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This article in SSSAJ

  1. Vol. 52 No. 6, p. 1808-1814
     
    Received: Jan 7, 1988
    Published: Nov, 1988


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doi:10.2136/sssaj1988.03615995005200060053x

Reversible and Irreversible Dehydration of Hydroxy-Interlayered Vermiculite from Coastal Plain Soils

  1. W. G. Harris  and
  2. K. A. Hollien
  1. Soil Science Dep., Univ. of Florida, Gainesville, FL 32611

Abstract

Abstract

Dehydration behavior of hydroxy-interlayered vermiculite (HIV) from three coastal plain soils was studied using x-ray diffraction (XRD) and thermal analysis. Relative humidity (RH) at 25 °C had little effect on HIV 001 XRD peaks, except for a 0.01 to 0.05° 2θ shift at RH ≈ 0%. Heating to 50 °C shifted peak positions 0.10 to 0.20° 2θ for fine silts and 0.05 to 0.10° 2θ for coarse clays. Effects of 50 °C treatment were largely reversed by re-wetting, indicating that H2O re-entered interlayers. Heating to 115 °C broadened peaks and produced shifts of up 0.40° 2θ. Dehydration at ≥ 115 °C was essentially irreversible, as indicated by lack of 001 expansion and failure to regain full sample weight at 100% RH. Peaks were markedly broadened and attenuated by heating to 165 and 225 °C, with full width at half maxima approaching 1.0° 2θ. No significant peak in the 1.0-nm region developed from interlayer collapse, even at 550 °C. Reversible dehydration may be attributable to free-H2O loss from interpolymer zones at temperatures below the onset of significant polymer dehydration. The data suggest that attraction between dehydrated polymers and 2:1-layer surfaces exceeds hydration forces, resulting in irreversible collapse and variable interlayer thickness. Re-entry of H2O into interlayers could be sterically impeded by the dehydrated polymers themselves or by their binding effect on layers. The 1.4-nm mineral in the soils studied exhibits thermal properties more consistent with HIV than an alternative vermiculite-kaolin intergradient structure.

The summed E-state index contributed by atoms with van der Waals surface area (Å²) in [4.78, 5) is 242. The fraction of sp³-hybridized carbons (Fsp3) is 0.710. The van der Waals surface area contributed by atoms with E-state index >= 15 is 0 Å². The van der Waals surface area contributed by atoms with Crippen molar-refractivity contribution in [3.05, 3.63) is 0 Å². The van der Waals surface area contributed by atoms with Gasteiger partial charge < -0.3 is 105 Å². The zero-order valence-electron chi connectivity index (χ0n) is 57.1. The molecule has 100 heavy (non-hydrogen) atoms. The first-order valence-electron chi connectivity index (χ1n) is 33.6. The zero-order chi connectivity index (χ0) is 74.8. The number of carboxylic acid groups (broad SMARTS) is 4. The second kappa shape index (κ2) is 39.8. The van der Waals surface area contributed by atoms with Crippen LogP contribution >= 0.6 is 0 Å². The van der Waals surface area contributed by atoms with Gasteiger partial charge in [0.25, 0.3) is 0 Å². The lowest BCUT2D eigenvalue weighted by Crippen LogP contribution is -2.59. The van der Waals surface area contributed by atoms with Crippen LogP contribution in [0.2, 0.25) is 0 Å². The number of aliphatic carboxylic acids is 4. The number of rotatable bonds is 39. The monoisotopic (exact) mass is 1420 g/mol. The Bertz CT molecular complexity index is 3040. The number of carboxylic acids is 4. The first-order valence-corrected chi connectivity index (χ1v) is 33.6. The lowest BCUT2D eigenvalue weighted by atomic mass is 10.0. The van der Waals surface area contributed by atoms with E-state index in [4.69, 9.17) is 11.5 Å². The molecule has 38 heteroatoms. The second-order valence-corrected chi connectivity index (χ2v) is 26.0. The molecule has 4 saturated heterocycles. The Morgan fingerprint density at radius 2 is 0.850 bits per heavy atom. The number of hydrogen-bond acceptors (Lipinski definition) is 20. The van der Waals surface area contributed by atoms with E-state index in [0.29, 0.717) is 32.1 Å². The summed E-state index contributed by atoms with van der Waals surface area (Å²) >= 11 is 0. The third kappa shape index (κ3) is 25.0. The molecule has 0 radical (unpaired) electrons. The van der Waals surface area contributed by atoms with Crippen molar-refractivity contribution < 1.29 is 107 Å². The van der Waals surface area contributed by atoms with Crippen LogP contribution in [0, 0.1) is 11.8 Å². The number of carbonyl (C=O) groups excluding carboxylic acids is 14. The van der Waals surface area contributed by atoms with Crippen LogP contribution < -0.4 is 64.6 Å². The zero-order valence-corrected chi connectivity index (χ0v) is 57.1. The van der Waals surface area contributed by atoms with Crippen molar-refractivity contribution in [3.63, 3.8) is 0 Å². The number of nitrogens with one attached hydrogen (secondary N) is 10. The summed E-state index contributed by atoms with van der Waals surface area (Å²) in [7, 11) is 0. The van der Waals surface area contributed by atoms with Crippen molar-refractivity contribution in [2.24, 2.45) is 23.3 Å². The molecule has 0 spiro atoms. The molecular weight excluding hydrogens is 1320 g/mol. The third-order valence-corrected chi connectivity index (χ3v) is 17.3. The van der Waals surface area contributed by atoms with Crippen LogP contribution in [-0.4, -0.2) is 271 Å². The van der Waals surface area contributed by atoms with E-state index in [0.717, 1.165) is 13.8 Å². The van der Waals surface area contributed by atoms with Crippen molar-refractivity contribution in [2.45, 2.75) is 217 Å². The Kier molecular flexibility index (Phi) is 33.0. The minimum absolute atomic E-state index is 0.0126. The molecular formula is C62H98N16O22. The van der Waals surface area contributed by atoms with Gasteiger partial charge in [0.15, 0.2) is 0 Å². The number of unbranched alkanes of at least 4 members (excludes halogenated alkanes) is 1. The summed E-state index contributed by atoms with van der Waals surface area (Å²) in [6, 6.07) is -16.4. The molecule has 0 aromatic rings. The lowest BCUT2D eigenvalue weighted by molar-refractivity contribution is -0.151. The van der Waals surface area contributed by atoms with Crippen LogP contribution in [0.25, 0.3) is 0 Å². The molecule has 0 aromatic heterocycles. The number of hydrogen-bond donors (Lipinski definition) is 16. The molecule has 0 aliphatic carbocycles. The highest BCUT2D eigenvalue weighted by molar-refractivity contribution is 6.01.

This research was partially supported by state legislative appropriations (administered by Dep. of Agriculture and Consumer Services) and supplemental funds contributed by participating counties in support of the Florida Cooperative Soil Survey. Florida Agric. Exp. Stn. Journal Series 8649.

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